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Fakultät für Informatik


288. Informatik-Kolloquium

Professur Künstliche Intelligenz


Prof. Dr. Heiko Neumann

Ulm University
Institute of Neural Information Processing

"Cortical routines - from experimental data to neuromorphic brain-like computation"

Dienstag, 30.10.2018
15:00 Uhr, Straße der Nationen 62, Böttcher-Bau, 1/336 (neu: A12.336)

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A fundamental task of sensory processing is to group feature items that form a perceptual unit, e.g., shapes or objects, and to segregate them from other objects and the background. In the talk a conceptual framework is provided, which explains how perceptual grouping at early as well as higher-level cognitive stages may be implemented in cortex. Different grouping mechanisms are implemented which are attuned to basic features and feature combinations and evaluated along the forward sweep of stimulus processing. More complex combinations of items require integration of contextual information along horizontal and feedback connections to bind neurons in distributed representations via top-down response enhancement. The modulatory influence generated by such flexible dynamic grouping and prediction mechanisms is time-consuming and is primarily sequentially organized. The coordinated action of feedforward, feedback, and lateral processing motivates the view that sensory information, such as visual and auditory features, is efficiently combined and evaluated within a multiscale cognitive blackboard architecture.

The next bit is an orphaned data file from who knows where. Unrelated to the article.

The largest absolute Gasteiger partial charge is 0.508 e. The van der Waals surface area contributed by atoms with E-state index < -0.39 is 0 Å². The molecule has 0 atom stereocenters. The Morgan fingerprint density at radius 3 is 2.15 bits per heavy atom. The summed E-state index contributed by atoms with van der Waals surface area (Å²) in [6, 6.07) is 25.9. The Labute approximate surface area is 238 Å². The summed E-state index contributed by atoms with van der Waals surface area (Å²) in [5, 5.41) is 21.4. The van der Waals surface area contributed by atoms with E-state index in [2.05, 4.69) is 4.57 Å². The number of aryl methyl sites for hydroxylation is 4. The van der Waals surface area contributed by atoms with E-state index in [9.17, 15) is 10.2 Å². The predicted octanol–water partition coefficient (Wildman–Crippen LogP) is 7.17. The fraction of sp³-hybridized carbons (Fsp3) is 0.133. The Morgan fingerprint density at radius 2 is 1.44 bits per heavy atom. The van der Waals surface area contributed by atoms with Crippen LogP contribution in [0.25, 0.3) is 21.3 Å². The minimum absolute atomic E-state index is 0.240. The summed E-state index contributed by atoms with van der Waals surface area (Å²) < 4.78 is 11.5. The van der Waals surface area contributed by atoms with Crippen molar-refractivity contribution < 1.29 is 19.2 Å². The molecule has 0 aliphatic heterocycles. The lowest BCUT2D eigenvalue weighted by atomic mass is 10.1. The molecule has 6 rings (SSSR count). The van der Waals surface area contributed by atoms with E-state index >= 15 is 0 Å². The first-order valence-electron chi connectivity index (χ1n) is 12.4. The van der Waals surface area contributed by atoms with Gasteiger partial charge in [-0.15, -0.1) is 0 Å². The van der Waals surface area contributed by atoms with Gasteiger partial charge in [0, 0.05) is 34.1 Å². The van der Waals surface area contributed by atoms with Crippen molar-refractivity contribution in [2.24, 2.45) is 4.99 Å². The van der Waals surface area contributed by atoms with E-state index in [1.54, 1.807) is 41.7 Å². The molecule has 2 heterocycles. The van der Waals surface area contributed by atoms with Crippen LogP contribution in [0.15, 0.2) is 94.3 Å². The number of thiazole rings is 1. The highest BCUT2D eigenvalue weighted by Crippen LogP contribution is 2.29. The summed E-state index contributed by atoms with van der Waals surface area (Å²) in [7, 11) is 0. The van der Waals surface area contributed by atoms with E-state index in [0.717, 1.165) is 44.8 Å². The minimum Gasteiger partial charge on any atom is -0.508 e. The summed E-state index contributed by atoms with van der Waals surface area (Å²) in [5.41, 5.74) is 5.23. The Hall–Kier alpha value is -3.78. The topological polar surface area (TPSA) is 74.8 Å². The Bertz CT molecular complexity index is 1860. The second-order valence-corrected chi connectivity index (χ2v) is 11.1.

This architecture provides a framework to explain form and motion detection and integration, higher-order processing of articulated motion, as well as scene segmentation and figure-ground segregation of spatio-temporal inputs which are labelled by enhanced neuronal responses. In addition to the activation dynamics in the model framework, steps are demonstrated how unsupervised learning mechanisms can be incorporated to automatically build early- and mid-level visual representations. Finally, it is demonstrated that the canonical circuit architecture can be mapped onto neuromorphic chip technology facilitating low-energy non-von Neumann computation.

Work supported by DFG & Baden-Württemberg Foundation